In 2010 a group of Dutch researchers created the Screening Tool for Risk on Nutritional Status and Growth (STRONGKids) to identify malnourished patients and specially, those at risk of hospitalacquired malnutrition [40]. High risk of malnutrition and low weightfor- height z-score on admission were significantly related to longer hospital stays. Applicability is one of the strengths of STRONGKids as it can be used on admission and is easy and fast to use [19].

Recently, a nutritional risk screening tool called Pediatric Digital Scaled Malnutrition Risk Screening Tool (PeDiSMART) was developed. This tool has high sensitivity and specificity for predicting weight loss and the need of nutritional support during hospital stay, but it has moderate inter-interviewer agreement (κ = 0.474) [41].

STRONGKids has been the most studied instrument in many countries due to its practicality and speed of use [12], and it can be administered by physicians, dietitians, and nurses [42]. Many recent studies investigated the quality of STRONGkids in various contexts. Some studies have found that the tool correlates strongly with anthropometric measurements on admission [43-45]. Other studies tested the association between its score and clinical outcomes [43]. For example, some studies found that higher scores were associated with longer hospital stays and the need of nutritional therapy [19,42].

STRONGKids is the only nutritional risk screening tool that has been translated into Brazilian Portuguese and adapted for the Brazilian population. The tool was easily understood by health professionals, parents, and/or guardians [46]. Even so, a Brazilian study found that the tool presented moderate sensitivity (60.3%) and low specificity (42.4%) for predicting a body weight loss greater than 2% on hospital discharge [16].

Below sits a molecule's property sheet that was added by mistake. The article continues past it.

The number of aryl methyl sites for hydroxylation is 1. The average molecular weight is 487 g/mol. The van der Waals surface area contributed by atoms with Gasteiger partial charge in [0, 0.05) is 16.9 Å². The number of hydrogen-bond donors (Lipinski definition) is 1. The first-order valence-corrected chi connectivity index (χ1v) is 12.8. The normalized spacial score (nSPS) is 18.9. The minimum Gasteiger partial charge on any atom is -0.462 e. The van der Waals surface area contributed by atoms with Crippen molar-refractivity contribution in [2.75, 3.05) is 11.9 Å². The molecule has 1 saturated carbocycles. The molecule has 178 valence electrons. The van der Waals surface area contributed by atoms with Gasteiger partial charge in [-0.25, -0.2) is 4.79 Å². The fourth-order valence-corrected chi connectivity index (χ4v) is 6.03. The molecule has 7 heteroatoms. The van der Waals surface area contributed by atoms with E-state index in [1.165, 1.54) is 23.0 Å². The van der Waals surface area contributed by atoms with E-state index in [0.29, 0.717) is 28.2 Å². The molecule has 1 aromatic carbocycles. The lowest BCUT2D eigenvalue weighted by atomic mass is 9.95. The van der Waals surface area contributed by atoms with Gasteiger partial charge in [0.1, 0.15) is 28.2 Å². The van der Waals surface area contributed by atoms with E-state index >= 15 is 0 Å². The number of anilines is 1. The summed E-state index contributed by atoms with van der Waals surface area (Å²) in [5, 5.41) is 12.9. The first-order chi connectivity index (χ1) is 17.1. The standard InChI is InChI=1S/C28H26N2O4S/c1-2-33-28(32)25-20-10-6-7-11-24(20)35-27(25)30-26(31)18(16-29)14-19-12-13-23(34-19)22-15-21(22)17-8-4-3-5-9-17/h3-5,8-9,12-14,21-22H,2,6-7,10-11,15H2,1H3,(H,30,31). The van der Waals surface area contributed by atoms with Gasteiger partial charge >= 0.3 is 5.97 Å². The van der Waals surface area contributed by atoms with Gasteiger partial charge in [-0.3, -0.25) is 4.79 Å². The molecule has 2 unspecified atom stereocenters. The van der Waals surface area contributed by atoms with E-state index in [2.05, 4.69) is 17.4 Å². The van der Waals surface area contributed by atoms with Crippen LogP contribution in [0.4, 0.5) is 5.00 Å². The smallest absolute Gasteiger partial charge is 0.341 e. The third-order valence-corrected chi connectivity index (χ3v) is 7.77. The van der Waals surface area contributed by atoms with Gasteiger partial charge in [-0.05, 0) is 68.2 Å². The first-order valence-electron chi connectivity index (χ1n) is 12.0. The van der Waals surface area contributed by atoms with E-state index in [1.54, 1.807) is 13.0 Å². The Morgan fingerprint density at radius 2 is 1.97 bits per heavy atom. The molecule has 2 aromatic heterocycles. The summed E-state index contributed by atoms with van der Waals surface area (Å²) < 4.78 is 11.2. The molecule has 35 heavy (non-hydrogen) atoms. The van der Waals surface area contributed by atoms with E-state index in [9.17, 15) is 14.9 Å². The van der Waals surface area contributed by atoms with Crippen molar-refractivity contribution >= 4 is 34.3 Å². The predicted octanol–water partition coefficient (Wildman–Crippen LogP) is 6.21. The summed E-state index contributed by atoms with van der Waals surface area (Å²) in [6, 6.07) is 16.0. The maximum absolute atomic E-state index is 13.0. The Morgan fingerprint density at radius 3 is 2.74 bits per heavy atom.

It is very difficult to rank nutritional screening tools because there is no universally accepted definition of malnutrition, tools are often developed to assess different populations, and tools may have different objectives, namely, to predict clinical outcomes, assess nutritional status on admission, and assess different populations.

A meta-analysis of seven studies, totaling 1,629 children, concluded that insufficient evidence prevents the selection of a nutritional screening tool. Whence, other criteria, such as the available human and financial resources, will determine the best tool for clinical practice [47].